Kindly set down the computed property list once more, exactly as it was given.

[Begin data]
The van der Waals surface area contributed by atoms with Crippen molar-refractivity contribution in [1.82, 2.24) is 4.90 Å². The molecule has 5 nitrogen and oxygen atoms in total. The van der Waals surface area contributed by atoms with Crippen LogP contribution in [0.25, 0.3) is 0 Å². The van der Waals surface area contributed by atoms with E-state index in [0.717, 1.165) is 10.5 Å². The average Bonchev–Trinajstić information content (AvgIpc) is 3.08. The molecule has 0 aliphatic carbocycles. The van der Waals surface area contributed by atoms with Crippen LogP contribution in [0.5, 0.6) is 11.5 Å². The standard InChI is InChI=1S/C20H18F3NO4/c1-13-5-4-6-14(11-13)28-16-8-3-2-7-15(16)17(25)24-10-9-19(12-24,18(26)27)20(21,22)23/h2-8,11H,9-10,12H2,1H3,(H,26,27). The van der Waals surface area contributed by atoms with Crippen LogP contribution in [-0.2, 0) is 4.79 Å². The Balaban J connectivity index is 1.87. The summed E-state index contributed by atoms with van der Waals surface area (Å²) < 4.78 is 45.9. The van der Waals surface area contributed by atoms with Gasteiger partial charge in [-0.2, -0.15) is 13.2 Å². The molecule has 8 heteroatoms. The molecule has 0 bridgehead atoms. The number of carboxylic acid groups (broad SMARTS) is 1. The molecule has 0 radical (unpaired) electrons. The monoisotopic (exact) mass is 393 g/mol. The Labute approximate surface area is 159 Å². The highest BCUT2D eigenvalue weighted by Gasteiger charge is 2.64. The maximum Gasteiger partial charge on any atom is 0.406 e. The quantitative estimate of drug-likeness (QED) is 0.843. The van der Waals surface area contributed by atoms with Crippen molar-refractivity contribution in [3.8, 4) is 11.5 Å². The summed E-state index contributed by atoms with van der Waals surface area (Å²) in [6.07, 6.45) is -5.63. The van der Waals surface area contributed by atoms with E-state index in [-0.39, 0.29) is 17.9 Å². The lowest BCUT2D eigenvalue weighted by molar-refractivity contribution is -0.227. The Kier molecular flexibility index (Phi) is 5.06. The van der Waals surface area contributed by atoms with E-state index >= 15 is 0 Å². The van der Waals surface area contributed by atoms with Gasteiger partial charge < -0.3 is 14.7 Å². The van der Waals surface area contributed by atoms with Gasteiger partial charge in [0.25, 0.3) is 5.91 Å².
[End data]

The van der Waals surface area contributed by atoms with Crippen molar-refractivity contribution in [1.82, 2.24) is 4.90 Å². The molecule has 5 nitrogen and oxygen atoms in total. The van der Waals surface area contributed by atoms with Crippen LogP contribution in [0.25, 0.3) is 0 Å². The van der Waals surface area contributed by atoms with E-state index in [0.717, 1.165) is 10.5 Å². The average Bonchev–Trinajstić information content (AvgIpc) is 3.08. The molecule has 0 aliphatic carbocycles. The van der Waals surface area contributed by atoms with Crippen LogP contribution in [0.5, 0.6) is 11.5 Å². The standard InChI is InChI=1S/C20H18F3NO4/c1-13-5-4-6-14(11-13)28-16-8-3-2-7-15(16)17(25)24-10-9-19(12-24,18(26)27)20(21,22)23/h2-8,11H,9-10,12H2,1H3,(H,26,27). The van der Waals surface area contributed by atoms with Crippen LogP contribution in [-0.2, 0) is 4.79 Å². The Balaban J connectivity index is 1.87. The summed E-state index contributed by atoms with van der Waals surface area (Å²) < 4.78 is 45.9. The van der Waals surface area contributed by atoms with Gasteiger partial charge in [-0.2, -0.15) is 13.2 Å². The molecule has 8 heteroatoms. The molecule has 0 bridgehead atoms. The number of carboxylic acid groups (broad SMARTS) is 1. The molecule has 0 radical (unpaired) electrons. The monoisotopic (exact) mass is 393 g/mol. The Labute approximate surface area is 159 Å². The highest BCUT2D eigenvalue weighted by Gasteiger charge is 2.64. The maximum Gasteiger partial charge on any atom is 0.406 e. The quantitative estimate of drug-likeness (QED) is 0.843. The van der Waals surface area contributed by atoms with Crippen molar-refractivity contribution in [3.8, 4) is 11.5 Å². The summed E-state index contributed by atoms with van der Waals surface area (Å²) in [6.07, 6.45) is -5.63. The van der Waals surface area contributed by atoms with E-state index in [-0.39, 0.29) is 17.9 Å². The lowest BCUT2D eigenvalue weighted by molar-refractivity contribution is -0.227. The Kier molecular flexibility index (Phi) is 5.06. The van der Waals surface area contributed by atoms with E-state index >= 15 is 0 Å². The van der Waals surface area contributed by atoms with Gasteiger partial charge < -0.3 is 14.7 Å². The van der Waals surface area contributed by atoms with Gasteiger partial charge in [0.25, 0.3) is 5.91 Å².